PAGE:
The AiO cooler used in the picture shows the Cooler Master MasterLiquid ML360 Illusion ARGB which you can purchase from here. Oh, that catchy case you ask? That’s the MasterFrame 700 Open-frame case. If you’re interested in it, click right here.

Why Should You Go For Air Cooling?

Cooler Master Hyper 212 LED Turbo ARGB review-15

Air cooling has a number of appeals to consumers which make them an attractive choice. For starters, it’s very easy and quick to install as the process is pretty straightforward. All you have to do is make sure you have the right mounting bracket, put some thermal paste on the integrated heat spreader, put the baseplate on, screw it in, make sure it’s plugged in, and you’re good to go. I’ve seen LEGO pieces that are harder to assemble than this.

For most people, CPU air cooling solutions are more than adequate because it’s noticeably better and quieter than stock fans. You even have a little bit of headroom for some overclocking if you wish. For enthusiasts who are truly looking to push the limits, then this isn’t the solution for you.

Lastly, air coolers are typically more affordable than their AIO counterparts. Not only are they generally inexpensive to purchase, you get better value given how much it can cool down your CPU for the price you’re paying. Maintenance is pretty easy too since you just need to occasionally wipe it down for dust, which is what you should do for your entire PC anyway once every 3 to 6 months.

Why Should You Go For AIO?

ASUS ROG Ryujin II 360 Review-16

The main benefit of going for an AIO cooler for your CPU is performance. No matter how you spin it, liquid will always cool better than air, and the difference can be substantial depending on your AIO of choice. Not only that, you don’t have to worry about raising the ambient temperature inside your PC as well. This is ideal for enthusiasts looking to make the most out of their machine.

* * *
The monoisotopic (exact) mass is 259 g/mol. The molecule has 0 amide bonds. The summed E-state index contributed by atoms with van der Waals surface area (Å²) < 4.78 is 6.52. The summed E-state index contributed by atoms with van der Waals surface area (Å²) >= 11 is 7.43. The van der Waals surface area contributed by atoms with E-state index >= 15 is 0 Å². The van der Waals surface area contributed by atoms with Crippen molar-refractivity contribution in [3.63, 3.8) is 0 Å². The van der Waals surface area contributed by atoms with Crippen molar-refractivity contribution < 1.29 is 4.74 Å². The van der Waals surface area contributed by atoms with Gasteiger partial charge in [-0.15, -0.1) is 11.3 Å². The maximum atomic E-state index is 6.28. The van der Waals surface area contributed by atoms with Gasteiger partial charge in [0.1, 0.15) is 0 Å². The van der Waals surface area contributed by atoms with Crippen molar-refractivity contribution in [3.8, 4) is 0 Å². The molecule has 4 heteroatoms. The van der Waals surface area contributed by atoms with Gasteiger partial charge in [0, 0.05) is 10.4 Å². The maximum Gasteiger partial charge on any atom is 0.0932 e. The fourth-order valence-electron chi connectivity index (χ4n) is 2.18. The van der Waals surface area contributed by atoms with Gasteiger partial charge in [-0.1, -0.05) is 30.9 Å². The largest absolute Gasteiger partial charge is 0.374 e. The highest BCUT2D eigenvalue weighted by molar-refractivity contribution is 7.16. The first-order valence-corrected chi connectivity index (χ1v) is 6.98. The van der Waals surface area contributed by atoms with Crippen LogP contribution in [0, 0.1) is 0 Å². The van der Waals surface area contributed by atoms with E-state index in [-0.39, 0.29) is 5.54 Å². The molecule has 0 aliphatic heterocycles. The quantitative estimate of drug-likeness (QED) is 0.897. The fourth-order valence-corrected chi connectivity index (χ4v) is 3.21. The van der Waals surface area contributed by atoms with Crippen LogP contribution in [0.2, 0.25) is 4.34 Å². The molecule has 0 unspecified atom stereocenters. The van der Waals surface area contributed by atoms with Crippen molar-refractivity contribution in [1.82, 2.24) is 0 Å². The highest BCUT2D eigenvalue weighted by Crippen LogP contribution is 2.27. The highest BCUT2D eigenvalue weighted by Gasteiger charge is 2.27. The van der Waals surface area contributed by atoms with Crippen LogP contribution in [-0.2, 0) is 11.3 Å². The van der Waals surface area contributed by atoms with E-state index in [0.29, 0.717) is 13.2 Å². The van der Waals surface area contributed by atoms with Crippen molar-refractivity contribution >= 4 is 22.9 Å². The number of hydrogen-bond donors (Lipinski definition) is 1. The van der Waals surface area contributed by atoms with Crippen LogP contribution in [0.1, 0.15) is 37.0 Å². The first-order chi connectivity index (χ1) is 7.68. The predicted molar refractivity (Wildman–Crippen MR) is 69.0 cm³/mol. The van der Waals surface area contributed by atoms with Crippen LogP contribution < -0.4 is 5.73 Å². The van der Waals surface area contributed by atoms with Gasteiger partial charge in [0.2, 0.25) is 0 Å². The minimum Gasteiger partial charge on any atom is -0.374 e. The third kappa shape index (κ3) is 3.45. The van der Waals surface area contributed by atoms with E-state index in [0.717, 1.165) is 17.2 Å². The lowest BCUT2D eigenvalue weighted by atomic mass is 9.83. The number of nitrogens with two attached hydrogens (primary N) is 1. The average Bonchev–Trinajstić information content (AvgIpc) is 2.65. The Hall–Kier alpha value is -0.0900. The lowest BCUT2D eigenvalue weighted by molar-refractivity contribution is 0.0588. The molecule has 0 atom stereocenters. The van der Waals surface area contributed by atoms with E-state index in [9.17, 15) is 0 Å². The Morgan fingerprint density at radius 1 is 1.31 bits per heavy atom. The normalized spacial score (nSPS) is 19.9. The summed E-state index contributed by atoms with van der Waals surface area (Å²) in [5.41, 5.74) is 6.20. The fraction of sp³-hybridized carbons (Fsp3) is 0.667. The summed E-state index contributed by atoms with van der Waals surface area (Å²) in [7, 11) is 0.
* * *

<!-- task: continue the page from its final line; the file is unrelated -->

Furthermore, AIO coolers tend to run quieter than their air cooler counterparts. This is especially the case since the fans on an AIO do not require to spin as fast given its efficiency cool the CPU down. If you’re very particular about PC noise, then look no further than an AIO cooling solution.

Lastly, an AIO cooler can be more versatile as it’s capable of accommodating to a wide variety of desktop sizes. Where air coolers can get rather bulky, this one can fit well in small form factor desktops as you can choose smaller / lesser fan options. Feel free to scale it accordingly with your PC case for the best experience.

CPU Cooler Verdict

At this point, you might be wondering which CPU cooler should you get. There is no right or wrong answer here as each side has their own benefits and drawbacks, and some people might chastise you for your decision. The way I see it, it’s a battle between value and performance. At the end of the day, it’s your PC and you get to decide what’s best for you.

If you want to get an air cooler, you can get the Cooler Master Hyper 212 LED Turbo ARGB and if you want to get an AiO cooler, get the beautiful Cooler Master MasterLiquid ML360 Illusion ARGB and grace your build.

About The Author
Aiman Maulana
Jack of all trades, master of none, but oftentimes better than a master of one. YouTuber, video editor, tech head, and a wizard of gaming. What's up? :)